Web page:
Addiction model can’t fully explain obesity

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There are behavioral similarities between obesity and addiction, but obesity is also a complex condition that the addiction model cannot fully explain, research finds.

Obesity rates have tripled since 1975, according to the World Health Organization. An increase in availability of inexpensive, high-calorie food is likely behind the rise. While some researchers blame obesity on food addiction, others point out that food is a basic need and does not have addictive molecules, like nicotine or caffeine.

This debate inspired a research team led by Alain Dagher at the Montreal Neurological Institute-Hospital at McGill University to look for ways to measure the behavioral similarities and differences that obesity has with addictive behaviors, as well as psychiatric disorders.

First author Uku Vainik, a former postdoctoral fellow in Dagher’s lab, now with the University of Estonia, Tartu, turned to existing studies linking obesity and addiction to personality traits.

The most common personality test, the NEO Personality Inventory measures 30 facets of how people typically think, feel, and behave. Example facets are assertiveness, altruism, and impulsiveness. These in turn give participants a score of the “Big 5” personality traits: agreeableness, extraversion, neuroticism, conscientiousness, and openness. Linking personality test scores with body weight or addictive behaviors provided researchers unique personality profiles of obesity and addictive behaviors.

The researchers started comparing these personality profiles, aggregating data from 18,611 participants. They found that all addictions had very similar personality profiles, suggesting great behavioral overlap. Addictions were also behaviorally similar to uncontrolled eating.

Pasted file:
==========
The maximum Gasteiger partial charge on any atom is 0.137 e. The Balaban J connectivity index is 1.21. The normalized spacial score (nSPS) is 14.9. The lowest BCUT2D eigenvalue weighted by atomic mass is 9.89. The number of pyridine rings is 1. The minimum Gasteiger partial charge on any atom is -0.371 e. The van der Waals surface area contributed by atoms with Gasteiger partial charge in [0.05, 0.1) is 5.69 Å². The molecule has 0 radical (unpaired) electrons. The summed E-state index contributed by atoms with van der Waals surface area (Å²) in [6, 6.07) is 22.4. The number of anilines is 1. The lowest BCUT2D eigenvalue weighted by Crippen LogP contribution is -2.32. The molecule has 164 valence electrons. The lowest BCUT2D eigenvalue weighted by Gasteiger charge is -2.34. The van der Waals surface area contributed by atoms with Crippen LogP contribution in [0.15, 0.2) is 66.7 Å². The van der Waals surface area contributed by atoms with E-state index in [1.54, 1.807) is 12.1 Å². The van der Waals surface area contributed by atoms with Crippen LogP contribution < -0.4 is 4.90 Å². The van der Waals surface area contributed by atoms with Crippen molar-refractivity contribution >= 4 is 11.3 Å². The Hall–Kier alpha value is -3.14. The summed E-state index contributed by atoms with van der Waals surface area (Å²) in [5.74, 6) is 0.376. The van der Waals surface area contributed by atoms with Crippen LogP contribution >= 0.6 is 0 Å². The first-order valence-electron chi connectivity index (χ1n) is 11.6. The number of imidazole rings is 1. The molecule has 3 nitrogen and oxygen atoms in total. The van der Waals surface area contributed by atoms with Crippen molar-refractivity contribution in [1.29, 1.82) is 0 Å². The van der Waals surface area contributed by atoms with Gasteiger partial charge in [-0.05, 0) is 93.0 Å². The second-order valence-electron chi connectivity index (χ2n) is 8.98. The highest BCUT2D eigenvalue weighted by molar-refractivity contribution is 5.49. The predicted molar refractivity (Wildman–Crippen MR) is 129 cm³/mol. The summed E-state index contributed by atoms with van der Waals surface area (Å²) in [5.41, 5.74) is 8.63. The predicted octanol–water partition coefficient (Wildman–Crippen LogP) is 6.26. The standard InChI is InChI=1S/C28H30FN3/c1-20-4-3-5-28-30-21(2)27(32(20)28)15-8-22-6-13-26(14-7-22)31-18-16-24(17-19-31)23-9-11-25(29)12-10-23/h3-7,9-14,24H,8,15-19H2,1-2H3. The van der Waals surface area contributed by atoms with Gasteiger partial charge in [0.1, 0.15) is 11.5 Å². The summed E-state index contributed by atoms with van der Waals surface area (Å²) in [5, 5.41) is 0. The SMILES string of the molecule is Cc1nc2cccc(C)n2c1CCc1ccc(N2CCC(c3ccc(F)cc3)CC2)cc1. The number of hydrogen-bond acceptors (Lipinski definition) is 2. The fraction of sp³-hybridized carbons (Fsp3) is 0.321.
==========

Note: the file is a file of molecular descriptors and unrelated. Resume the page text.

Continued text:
While obesity was also behaviorally linked to addictions, that link was considerably weaker. The scientists were surprised to find that obesity also shared behavioral overlap with mood disorders and certain personality disorders.

“Our research suggests that obesity treatments may benefit from borrowing methods from addiction treatments to improve people’s self-control capabilities,” says Dagher.

“However, obesity treatments should not focus on how people with addictions handle sensation-seeking, as this is not as much of an issue for people with obesity. Current results suggest that we should take whatever is useful from the limited similarities that obesity and addictions share, and then look elsewhere to fully comprehend the behavioral profile of obesity.”

This study appears in the journal Nature Human Behaviour. Support for the study came from Fonds de Recherche du Québec, the Canadian Institutes of Health Research, and the Estonian Research Council.

Credit: McGill University